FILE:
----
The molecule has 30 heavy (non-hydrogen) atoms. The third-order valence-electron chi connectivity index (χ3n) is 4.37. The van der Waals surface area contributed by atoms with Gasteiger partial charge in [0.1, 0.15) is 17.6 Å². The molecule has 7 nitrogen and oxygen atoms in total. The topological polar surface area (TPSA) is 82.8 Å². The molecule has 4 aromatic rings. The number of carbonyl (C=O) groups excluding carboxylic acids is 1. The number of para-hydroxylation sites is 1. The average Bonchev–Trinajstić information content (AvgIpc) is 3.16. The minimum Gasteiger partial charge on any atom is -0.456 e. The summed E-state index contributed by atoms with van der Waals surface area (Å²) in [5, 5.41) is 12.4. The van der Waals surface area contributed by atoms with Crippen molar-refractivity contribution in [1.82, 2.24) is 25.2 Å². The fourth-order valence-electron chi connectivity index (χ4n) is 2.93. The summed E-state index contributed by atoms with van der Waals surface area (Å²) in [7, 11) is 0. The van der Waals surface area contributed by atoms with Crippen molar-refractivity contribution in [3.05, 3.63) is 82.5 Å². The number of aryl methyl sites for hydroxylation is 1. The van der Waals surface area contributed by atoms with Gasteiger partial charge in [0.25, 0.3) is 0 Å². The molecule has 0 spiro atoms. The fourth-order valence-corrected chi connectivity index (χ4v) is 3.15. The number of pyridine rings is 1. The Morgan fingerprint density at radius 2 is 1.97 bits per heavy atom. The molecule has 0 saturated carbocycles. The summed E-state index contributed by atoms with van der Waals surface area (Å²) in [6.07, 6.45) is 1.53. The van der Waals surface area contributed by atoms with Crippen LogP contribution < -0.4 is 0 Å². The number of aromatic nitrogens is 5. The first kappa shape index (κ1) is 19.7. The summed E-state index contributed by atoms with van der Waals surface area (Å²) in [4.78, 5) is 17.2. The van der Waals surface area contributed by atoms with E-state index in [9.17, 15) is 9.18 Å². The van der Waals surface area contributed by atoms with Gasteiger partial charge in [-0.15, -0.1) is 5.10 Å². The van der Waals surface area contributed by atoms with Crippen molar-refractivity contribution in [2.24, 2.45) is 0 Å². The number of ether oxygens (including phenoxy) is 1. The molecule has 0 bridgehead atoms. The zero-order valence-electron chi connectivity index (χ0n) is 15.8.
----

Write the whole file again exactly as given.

The molecule has 30 heavy (non-hydrogen) atoms. The third-order valence-electron chi connectivity index (χ3n) is 4.37. The van der Waals surface area contributed by atoms with Gasteiger partial charge in [0.1, 0.15) is 17.6 Å². The molecule has 7 nitrogen and oxygen atoms in total. The topological polar surface area (TPSA) is 82.8 Å². The molecule has 4 aromatic rings. The number of carbonyl (C=O) groups excluding carboxylic acids is 1. The number of para-hydroxylation sites is 1. The average Bonchev–Trinajstić information content (AvgIpc) is 3.16. The minimum Gasteiger partial charge on any atom is -0.456 e. The summed E-state index contributed by atoms with van der Waals surface area (Å²) in [5, 5.41) is 12.4. The van der Waals surface area contributed by atoms with Crippen molar-refractivity contribution in [1.82, 2.24) is 25.2 Å². The fourth-order valence-electron chi connectivity index (χ4n) is 2.93. The summed E-state index contributed by atoms with van der Waals surface area (Å²) in [7, 11) is 0. The van der Waals surface area contributed by atoms with Crippen molar-refractivity contribution in [3.05, 3.63) is 82.5 Å². The number of aryl methyl sites for hydroxylation is 1. The van der Waals surface area contributed by atoms with Gasteiger partial charge in [0.25, 0.3) is 0 Å². The molecule has 0 spiro atoms. The fourth-order valence-corrected chi connectivity index (χ4v) is 3.15. The number of pyridine rings is 1. The Morgan fingerprint density at radius 2 is 1.97 bits per heavy atom. The molecule has 0 saturated carbocycles. The summed E-state index contributed by atoms with van der Waals surface area (Å²) in [6.07, 6.45) is 1.53. The van der Waals surface area contributed by atoms with Crippen LogP contribution < -0.4 is 0 Å². The number of aromatic nitrogens is 5. The first kappa shape index (κ1) is 19.7. The summed E-state index contributed by atoms with van der Waals surface area (Å²) in [4.78, 5) is 17.2. The van der Waals surface area contributed by atoms with E-state index in [9.17, 15) is 9.18 Å². The van der Waals surface area contributed by atoms with Gasteiger partial charge in [-0.15, -0.1) is 5.10 Å². The van der Waals surface area contributed by atoms with Crippen molar-refractivity contribution in [2.24, 2.45) is 0 Å². The number of ether oxygens (including phenoxy) is 1. The molecule has 0 bridgehead atoms. The zero-order valence-electron chi connectivity index (χ0n) is 15.8.